One of the challenges is how to monitor the activities of a large number of persons of security interest.
Tracking terrorism-related persons of interest.
One of the challenges posed by the large numbers of persons of security interest in Australia is how to monitor their activities. Foreign Minister Bishop says she has cancelled 80 passports, while it is estimated that 20-30 foreign fighters have returned to Australia.
Then there are the supporters here of Islamic State (IS) or al-Qaeda who have not been anywhere, but are prepared to act as a support element. I have seen no statistics for them, or the additional number who may have travelled overseas to terrorist training destinations and returned to Australia.
We are certainly looking at an unprecedentedly high number of persons of security concern in Australia - which is why the National Terrorism Public Alert System is set at High.
There are two dimensions to the monitoring problem – individuals who are a security concern and groups (two or more persons) that are of concern. A higher level of concern exists where persons in either category may have had some military training or bomb-making experience.
The followers of IS present a particular monitoring problem because there are so many of them - but their attacks are generally lone-wolf, and "low-tech high-impact" – in other words simple, confronting attacks that cause few deaths but attract a lot of media attention. The perpetrators are usually loners and misfits. It is often claimed that lone-wolf attackers have mental problems, as with Man Haron Monis.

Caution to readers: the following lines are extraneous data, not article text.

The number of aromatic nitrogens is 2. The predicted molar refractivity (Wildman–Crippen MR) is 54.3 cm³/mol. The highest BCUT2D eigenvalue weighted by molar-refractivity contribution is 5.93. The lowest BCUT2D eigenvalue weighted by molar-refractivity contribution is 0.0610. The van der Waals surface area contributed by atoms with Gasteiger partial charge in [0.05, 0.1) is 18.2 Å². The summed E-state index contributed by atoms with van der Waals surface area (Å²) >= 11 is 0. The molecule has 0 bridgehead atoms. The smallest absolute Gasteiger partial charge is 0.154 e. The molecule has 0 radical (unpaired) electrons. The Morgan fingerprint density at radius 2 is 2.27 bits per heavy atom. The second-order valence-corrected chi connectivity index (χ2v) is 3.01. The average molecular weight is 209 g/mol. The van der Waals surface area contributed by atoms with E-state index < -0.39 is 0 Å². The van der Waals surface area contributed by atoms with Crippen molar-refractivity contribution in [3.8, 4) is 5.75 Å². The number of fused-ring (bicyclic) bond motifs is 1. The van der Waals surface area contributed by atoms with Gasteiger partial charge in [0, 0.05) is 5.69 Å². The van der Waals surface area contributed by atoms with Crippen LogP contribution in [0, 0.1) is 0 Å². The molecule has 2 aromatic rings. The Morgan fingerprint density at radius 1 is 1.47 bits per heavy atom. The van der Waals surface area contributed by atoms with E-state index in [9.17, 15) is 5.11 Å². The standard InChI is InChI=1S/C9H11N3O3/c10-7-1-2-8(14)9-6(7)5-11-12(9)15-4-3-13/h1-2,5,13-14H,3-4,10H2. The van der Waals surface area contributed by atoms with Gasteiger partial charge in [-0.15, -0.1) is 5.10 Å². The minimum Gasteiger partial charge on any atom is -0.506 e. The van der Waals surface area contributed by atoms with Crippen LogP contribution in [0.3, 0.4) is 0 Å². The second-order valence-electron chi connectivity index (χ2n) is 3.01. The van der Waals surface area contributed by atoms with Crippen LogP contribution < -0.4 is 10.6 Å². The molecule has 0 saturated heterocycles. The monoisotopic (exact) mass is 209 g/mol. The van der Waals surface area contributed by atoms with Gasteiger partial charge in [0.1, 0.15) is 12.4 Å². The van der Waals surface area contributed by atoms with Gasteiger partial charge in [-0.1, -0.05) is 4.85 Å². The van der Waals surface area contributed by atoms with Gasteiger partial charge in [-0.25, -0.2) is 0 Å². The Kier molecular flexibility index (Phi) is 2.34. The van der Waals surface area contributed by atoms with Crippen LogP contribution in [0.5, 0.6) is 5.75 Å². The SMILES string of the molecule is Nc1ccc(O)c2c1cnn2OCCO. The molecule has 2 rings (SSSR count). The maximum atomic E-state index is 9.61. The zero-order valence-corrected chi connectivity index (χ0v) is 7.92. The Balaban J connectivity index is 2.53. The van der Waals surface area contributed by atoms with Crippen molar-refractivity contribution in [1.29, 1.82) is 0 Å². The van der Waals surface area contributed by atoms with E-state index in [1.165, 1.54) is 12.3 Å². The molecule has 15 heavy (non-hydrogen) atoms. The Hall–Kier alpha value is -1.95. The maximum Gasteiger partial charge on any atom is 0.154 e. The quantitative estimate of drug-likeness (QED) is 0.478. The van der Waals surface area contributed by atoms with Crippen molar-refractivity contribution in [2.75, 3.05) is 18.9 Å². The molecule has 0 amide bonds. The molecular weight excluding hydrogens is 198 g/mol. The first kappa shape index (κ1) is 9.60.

These hard-to-prevent attacks are more likely to be carried out by persons who have wanted to travel to Syria to fight for IS but have been prevented from doing so by cancelling their passports. The Numan Haider attack in Melbourne and the two Canadian attacks are in this category. IS encourages those who cannot come to Syria to fight for the caliphate, to wage their fight on home soil – particularly if they live in "crusader" nations i.e., those providing military contributions to the US-led coalition to counter IS in Iraq.
By contrast, attacks by followers of al-Qaeda and its affiliates are more lethal because they are planned and intended to cause mass casualties - or they may be targeted assassinations of Islam's "enemies", as with the Charlie Hebdo attack. These sorts of attacks are more likely to be perpetrated by groups where at least one member has had military-style training - be that of an outward-bound kind, or from travelling to a terrorist training location in Libya, Pakistan, Yemen, Syria or Chechnya.
In the past, we had cases of right-wing extremists joining the Citizen Military Forces, the predecessor to today's Australian Army Reserve, to gain military training. I am not aware of any Islamist extremists joining the Army Reserve for this purpose.
ASIO will probably know about most of the persons of continuing concern that return to Australia. The law allows for the conviction of persons who have been to proscribed areas, or who have fought for proscribed groups like IS. A difficulty is in producing evidence that would stand up in a court of law or not compromise sensitive sources. This means that known persons of concern may be able to re-join local communities where they soon become a security problem. Even if we do lock them up, at some point we will have to release them back into the community.